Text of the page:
Corporate Governance and Property Rights Infrastructure: The Experiences of Hong Kong and Lessons for China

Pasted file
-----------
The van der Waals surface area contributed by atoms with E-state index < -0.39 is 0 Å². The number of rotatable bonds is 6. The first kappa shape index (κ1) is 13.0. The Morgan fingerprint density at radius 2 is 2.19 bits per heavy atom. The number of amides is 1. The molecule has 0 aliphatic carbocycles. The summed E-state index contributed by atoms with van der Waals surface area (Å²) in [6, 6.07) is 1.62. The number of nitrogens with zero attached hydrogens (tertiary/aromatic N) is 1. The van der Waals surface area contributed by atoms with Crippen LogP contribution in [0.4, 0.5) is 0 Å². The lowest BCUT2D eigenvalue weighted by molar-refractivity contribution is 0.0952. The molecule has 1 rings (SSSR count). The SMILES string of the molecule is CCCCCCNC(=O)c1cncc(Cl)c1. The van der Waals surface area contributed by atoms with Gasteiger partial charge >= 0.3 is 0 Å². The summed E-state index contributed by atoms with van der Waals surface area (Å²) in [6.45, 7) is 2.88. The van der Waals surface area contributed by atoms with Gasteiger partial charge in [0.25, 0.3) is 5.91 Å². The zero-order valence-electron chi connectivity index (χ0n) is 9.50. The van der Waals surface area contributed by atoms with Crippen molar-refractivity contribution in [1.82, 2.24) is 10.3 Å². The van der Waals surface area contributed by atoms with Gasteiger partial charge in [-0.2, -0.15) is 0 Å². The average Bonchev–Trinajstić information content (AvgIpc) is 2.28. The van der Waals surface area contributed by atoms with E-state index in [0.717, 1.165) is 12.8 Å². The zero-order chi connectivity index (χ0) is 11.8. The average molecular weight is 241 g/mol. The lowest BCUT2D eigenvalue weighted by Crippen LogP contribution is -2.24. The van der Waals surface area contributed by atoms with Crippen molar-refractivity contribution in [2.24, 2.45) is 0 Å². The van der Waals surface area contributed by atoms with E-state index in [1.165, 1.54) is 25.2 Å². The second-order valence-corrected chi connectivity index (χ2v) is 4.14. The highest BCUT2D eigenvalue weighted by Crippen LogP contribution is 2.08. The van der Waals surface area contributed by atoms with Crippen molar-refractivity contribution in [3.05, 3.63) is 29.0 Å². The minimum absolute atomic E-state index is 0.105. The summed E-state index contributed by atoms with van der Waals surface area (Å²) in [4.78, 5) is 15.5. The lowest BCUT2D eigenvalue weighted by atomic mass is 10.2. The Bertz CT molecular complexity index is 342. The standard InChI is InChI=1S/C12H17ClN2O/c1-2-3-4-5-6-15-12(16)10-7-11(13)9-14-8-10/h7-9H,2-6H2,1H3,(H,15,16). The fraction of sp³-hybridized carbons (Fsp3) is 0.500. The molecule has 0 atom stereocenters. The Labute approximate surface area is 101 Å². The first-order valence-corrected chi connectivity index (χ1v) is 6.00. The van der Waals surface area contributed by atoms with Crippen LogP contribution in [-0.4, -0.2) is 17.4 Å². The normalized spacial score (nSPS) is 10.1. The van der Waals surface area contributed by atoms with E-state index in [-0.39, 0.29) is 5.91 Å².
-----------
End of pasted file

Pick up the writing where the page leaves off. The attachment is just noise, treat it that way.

Using Hong Kong’s experiences, this paper examines how corporate governance is closely related to capital market development in particular and property rights infrastructure in general. Good corporate governance is achieved through self-discipline, regulatory discipline and market discipline. Capital market discipline is critical. The role of the capital market is to provide low cost financing to well-performing firms, while rejecting finance to poor-performing firms. A well-functioning capital market requires clear delineation, efficient exchange, and effective enforcement of property rights. These functions rely heavily on an array of supporting institutions, or as defined in this paper, on the property rights infrastructure (PRI). A major task of the transition from a planned economy to a market economy is to build a strong and well-functioning PRI. Good corporate governance and a competitive market economy can only be built upon a strong PRI. We argue that China’s economic reform has now advanced to a stage in which more attention should be turned towards developing an integrated property rights infrastructure so as to derive lasting benefits to the economy. Hong Kong, which has a well functioning PRI, could serve as a live knowledge base for building and maintaining a modern PRI in China.